Sierra Leone Telegraph: 4 July 2019:
Hariyatu Bangura is a young woman in Sierra Leone, fighting for justice, after her parliamentary seat won at the hotly contested general elections held in the country in March last year to represent her local constituency 116, was unconstitutionally taken away from her, and then handed to a ruling party candidate without any right to appeal.
According to the ruling Sierra Leone People’s Party (SLPP) who filed a High Court petition against her electoral victory, Hariyatu had contravened the country’s constitution and was therefore unqualified to contest the election, on allegations that she did not resign her public service job at least twelve months before the election was held.
But investigations carried out by the Sierra Leone Telegraph, proves that Hariyatu was indeed qualified to contest the election.
Evidence was obtained by the Sierra Leone Telegraph, showing that Hariyatu had resigned her full-time paid job, on the 6th of March 2017, working for the country’s Anti-Corruption Commission (ACC) to become a politician – representing her community in the country’s male dominated parliament.
General elections were held in Sierra Leone on 7 March 2018, which means that Hariyatu had gone for at least twelve months, without receiving salary from the public purse. Yet, she is being unfairly accused of violating electoral laws, and worse – electoral fraud.
Sierra Leone’s parliament consists of a total of 146 members, of which only 17 are Women. Hariyatu’s dream was to one day become a member of parliament to represent her constituency and fight for the empowerment of women in public life.
Though her ambition was achieved on the 7th of March 2018, when she was overwhelmingly elected by her community as member of parliament for constituency 116, that dream was cut short by the High court and the ruling SLPP last month, based on what clearly appears to be falsified evidence presented to the High Court.
So, was Hariyatu unqualified to contest the 2018 elections?
Section 75 of the 1991 Constitution says that: “Subject to the provisions of section 76, any person who is a citizen of Sierra Leone (otherwise than by naturalization); and has attained the age of twenty-one years; and is an elector whose name is on a register of electors under the Franchise and Electoral Registration Act, 1961, or under any Act of Parliament amending or replacing that Act; and is able to speak and to read the English Language with a degree of proficiency sufficient to enable him to take an active part in the proceedings of Parliament, shall be qualified for election as such a Member of Parliament”.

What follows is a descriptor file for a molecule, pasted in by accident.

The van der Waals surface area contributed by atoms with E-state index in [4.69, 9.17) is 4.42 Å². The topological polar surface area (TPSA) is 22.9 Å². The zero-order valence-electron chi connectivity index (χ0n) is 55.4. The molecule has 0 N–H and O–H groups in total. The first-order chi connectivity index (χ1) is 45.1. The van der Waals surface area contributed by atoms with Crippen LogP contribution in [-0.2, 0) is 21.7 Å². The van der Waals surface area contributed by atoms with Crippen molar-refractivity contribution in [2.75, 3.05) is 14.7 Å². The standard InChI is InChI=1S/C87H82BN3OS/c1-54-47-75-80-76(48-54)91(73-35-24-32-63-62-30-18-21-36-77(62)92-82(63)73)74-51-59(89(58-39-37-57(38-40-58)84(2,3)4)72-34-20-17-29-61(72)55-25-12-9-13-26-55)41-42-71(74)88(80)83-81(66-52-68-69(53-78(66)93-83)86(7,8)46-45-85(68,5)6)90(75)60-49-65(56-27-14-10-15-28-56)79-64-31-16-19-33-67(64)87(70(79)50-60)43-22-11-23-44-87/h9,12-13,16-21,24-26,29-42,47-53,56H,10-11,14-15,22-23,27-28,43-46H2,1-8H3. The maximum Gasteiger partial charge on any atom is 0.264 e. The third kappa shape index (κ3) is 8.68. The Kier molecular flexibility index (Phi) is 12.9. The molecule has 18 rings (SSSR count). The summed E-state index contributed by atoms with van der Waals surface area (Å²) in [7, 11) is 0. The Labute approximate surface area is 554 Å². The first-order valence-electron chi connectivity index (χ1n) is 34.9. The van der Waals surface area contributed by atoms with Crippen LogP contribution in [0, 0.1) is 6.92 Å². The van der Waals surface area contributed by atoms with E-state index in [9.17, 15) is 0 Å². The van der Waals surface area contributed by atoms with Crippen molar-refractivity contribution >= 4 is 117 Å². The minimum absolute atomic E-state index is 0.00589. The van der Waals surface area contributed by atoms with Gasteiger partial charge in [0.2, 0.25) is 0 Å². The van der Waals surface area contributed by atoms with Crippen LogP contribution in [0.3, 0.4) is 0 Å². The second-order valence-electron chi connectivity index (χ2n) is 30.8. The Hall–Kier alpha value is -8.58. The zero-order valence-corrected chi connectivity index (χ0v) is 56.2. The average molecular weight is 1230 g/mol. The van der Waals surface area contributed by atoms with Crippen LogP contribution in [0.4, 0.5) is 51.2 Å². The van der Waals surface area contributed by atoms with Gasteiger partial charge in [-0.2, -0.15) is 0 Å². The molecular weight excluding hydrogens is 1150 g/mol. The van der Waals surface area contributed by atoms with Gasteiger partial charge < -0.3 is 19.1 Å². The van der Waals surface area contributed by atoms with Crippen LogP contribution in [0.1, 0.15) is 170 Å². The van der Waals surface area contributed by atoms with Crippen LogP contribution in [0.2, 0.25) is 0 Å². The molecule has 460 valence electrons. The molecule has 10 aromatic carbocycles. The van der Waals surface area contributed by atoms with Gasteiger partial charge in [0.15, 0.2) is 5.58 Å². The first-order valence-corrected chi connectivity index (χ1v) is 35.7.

Hariyatu met all of those qualifications.
Secondly, the constitution also says that: “No person shall be qualified for election as a Member of Parliament; if he/she is a member of any Commission established under this Constitution, or a member of the Armed Forces of the Republic, or a public officer, or an employee of a Public Corporation established by an Act of Parliament, or has been such a member, officer or employee within twelve months prior to the date on which he seeks to be elected to Parliament.”
General elections were held in Sierra Leone on 7 March 2018 and Hariyatu ceased to be an employee of the state on the 6th of March 2017, according to a letter from her employer – the country’s Anti-Corruption Commission, certifying to that effect.
In order to ensure full transparency of the nomination process before elections are held, Section 62 of the 2012 Public Elections Act requires that: “A list of candidates delivered by a political party shall be accompanied by a statutory declaration made by the National Chairman and Secretary of that party, stating that– (a) each candidate has accepted his nomination in writing; (b) every candidate on the list is qualified to be elected as an ordinary member of Parliament under section 75 of the Constitution; and (c) no candidate on the list is disqualified for election as a member of Parliament under section 76 of the Constitution.”
Furthermore, Section 63 requires that: “(1) A voter of the electoral area in which a candidate intends to contest an election may at any time up to five o’clock in the afternoon of the last appointed day for the receipt of nominations, object to the nomination of that candidate on any of the grounds set out in subsection (2).”